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Dr. Joseph Mercola | mercola.com
Can light affect your health? In this interview, Dr. Alexander Wunsch, a world class expert on photobiology, shares the hidden dangers of light-emitting diode (LED) lighting that most people are completely unaware of.
In fact, this could potentially be one of the most important video interviews I’ve done, as it has enormous impacts — not only on preventing blindness as you age but it is also a pervasive hidden risk factor for sabotaging your health.
Largely as a result of energy efficiency, there’s been a major transition to using LED as a primary indoor light source. In this regard, it worked like a charm, reducing energy requirements by as much as 95 percent compared to incandescent thermal analog sources of lighting.
However, the heat generated by incandescent light bulbs, which is infrared radiation, is actually beneficial to your health, and hence worth the extra cost.
There are major downsides to LEDs that are not fully appreciated. LED lighting may actually be one of the most important, non-native EMF radiation exposures you’re exposed to on a daily basis.
If you chose to ignore these new insights, it can have very serious long-term ramifications. It could lead to age-related macular degeneration (AMD), which is the leading cause of blindness in the United States and elsewhere.
Other health problems rooted in mitochondrial dysfunction may also be exacerbated, and these run the gamut from metabolic disorder to cancer.
What Is Light?
The definition of light, as applied to artificial light sources, is rather distinct. Visible light is only between 400 nanometers (nm) and 780 nm, but “light” is actually more than just what your eye can perceive. As explained by Wunsch:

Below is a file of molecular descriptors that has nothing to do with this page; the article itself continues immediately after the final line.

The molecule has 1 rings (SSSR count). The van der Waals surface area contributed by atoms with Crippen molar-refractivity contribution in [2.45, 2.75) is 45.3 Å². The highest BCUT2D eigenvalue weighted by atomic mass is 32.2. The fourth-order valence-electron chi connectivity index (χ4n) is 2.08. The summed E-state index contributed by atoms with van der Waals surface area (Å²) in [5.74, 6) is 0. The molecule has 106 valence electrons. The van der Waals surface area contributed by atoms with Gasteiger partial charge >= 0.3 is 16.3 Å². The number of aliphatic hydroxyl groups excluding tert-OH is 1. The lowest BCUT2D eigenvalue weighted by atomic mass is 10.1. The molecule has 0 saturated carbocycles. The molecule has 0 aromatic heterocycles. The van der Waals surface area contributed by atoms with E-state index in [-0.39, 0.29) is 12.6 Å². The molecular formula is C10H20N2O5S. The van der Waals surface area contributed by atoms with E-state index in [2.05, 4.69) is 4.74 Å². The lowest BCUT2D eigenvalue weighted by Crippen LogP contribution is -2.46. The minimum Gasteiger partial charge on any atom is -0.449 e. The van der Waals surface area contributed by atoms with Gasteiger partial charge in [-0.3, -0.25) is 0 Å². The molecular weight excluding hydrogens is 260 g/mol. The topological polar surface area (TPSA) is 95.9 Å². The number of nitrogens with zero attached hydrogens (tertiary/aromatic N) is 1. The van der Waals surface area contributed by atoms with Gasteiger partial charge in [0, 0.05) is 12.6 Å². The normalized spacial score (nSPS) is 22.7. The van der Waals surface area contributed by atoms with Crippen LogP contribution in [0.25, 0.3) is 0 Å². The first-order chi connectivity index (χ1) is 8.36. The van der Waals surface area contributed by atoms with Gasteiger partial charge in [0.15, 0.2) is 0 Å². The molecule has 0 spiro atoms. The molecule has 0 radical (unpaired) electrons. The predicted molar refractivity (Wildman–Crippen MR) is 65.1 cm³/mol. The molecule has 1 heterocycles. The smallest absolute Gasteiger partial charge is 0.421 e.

“When we look at sunlight, we have a much broader spectral range, from somewhere around 300 nm up to 2,000 nm or so. For our energy efficiency calculation, it makes a big difference if we are talking about this broad natural range or if we are only talking about … vision performance
[T]he definition that we are only looking at the visible part of the spectrum [given in the 1930s] …
led to the development of energy-efficient light sources like the fluorescent lamps or what we have nowadays, the LED light sources, because they are only energy efficient as long as you take the visible part of the spectrum [into account] …
[F]or example, [lamps providing] phototherapy with red light can be used in medical therapy to increase blood circulation, and this is a part we are taking away as long as we only look at the visible part.
Physicists think that infrared radiation is just thermal waste. But from the viewpoint of a physician, this is absolutely not true; in the last 30 years there have been hundreds of scientific papers published on the beneficial aspects of a certain part in the spectrum, which is called near-infrared or infrared-A.”
What Makes Near-Infrared so Special?
You cannot feel near-infrared as heat, and you cannot see it, but it’ has a major beneficial impact in terms of health. Near-infrared is what’s missing in non-thermal artificial light sources like LED.
There’s also a difference between analog and digital forms of light sources, and this difference is another part of the complexity. In essence, there are two separate but related issues: The analog versus digital light source problem, and the spectral wavelength differences.